FIVE STAR RATING
5 Stars Excellent
4 Stars Very Good
3 Stars Good
2 Stars Fair
1 Star Poor
|Singing Winds, Crying Beasts|
|Black Magic Woman/Gypsy Queen|
|Oye Como Va|
|Incident At Neshabur|
|Se A Cabo|
|Samba Pa Ti|
|Hope You're Feeling Better|
|*Bonus Tracks on the Expanded Edition, Live From The Royal Albert Hall; *Se A Cabo, *Toussaint L'Overture, *Black Magic Woman/Gypsy Queen|
|Carlos Santana, Lead Guitar and Vocal|
|Gregg Rolie, Keyboard and Vocal|
|Dave Brown, Bass Guitar|
|Mike Shrieve, Drums|
|Jose "Chepito" Areas, Timbales and Conga|
|Mike Carabello, Conga|
Black Magic Woman/Gypsy Queen, Oye Como Va and Samba Pa Ti get the airplay from
DJs and ink from rock critics. However, one of the most profound statements
Santana, as a group, has ever made is Incident at Neshabur.
minute into the piece Rolie delivers a compelling solo on his Hammond B3 as the
percussionists, Shrieve, Carabello and Areas set a furious pace. Shrieve really
works his high-hat during Rolie’s solo. Next up is Carlos whose solo continues
for a while at the same pace. He presents something new to Santana fans...
a jazz improvisational style solo. He climbs and meanders before spiraling down
to a slow romantic tempo. The slow segment of Incident at Neshabur imparts some
of Carlos’s most elegant work. The sustained notes alone must be counted among
the most beautiful in the history of electric guitar.
Incident at Neshabur was originally recorded during the Santana I sessions at,
Pacific High Studios, but held and released on Abraxas. Rolie says,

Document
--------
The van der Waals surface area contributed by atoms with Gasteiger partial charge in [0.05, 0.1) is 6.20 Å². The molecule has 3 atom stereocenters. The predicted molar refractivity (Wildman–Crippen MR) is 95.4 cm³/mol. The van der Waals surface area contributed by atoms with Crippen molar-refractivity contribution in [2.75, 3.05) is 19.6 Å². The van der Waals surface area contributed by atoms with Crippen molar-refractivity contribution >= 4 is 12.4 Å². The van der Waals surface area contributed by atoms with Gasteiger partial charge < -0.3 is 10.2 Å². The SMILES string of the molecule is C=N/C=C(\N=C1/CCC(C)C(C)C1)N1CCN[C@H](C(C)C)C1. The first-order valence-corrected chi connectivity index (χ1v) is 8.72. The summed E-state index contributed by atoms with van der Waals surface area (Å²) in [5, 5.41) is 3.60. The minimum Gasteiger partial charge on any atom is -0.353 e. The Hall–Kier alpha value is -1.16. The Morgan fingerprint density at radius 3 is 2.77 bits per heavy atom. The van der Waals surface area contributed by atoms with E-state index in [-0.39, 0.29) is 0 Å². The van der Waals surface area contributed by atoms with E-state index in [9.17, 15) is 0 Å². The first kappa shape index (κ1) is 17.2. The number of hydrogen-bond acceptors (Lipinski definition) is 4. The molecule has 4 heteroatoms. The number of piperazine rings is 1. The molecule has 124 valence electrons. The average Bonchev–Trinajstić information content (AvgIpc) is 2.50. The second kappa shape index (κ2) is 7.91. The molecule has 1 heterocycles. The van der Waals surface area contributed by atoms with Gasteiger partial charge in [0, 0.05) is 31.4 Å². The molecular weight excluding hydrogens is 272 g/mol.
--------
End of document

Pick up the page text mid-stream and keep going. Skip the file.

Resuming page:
"Incident at Neshabur was one of my favorite things. We did time changes,
colors, and things that musically were very sophisticated. It was a perfect
combination of Horace Silver and Big Black, with Aretha Franklin singing that
Burt Bacharach song, ‘This Guy’s In Love With You’ we’d combine things
we had a passion for."
multi-media CD-ROM, A History of Santana: the River of Color and Sound,
published by the Graphix Zone, in 1996, Carlos explains that the inspiration for
Samba Pa Ti came to him while in New York City. There was a man outside his
window who was wrestling with himself over which to put into his mouth, the
bottle of booze in his back pocket or the saxophone he was holding. Samba Pa Ti
first came to Carlos as a poem. He put music to the poem, and it became a
Santana instrumental classic. Carlos states that women from all over the world
have shared with him that they got pregnant to Samba Pa Ti.
well received, the critics and the fans loved it. Released in October of 1970,
it rose to the number one spot on the Billboard charts where it remained for six
weeks. It was one of the best selling albums of 1971 and was on the Billboard
chart for a total 88 weeks. Many consider Abraxas as Santana’s crowning
shares the following. "We took a little more time and went after a better
sound quality on this album. "Incident at Neshabur" was recorded for
the first album, but Fred Catero mixed it to sound like it was recorded at the
same time as the rest of "Abraxas". I sang "Black Magic
Woman" one time through with no overdubs. While Playing "Samba Pa
Ti", Carlos played so hard that his earphones came off. He continued on,
even after he couldn’t really hear the rest of the music anymore. Amazing!
This is still my favorite album."
there was much more music ahead for Santana the band and Carlos, on solo
projects, for Santana as a group, Abraxas was their masterpiece. Five Stars.
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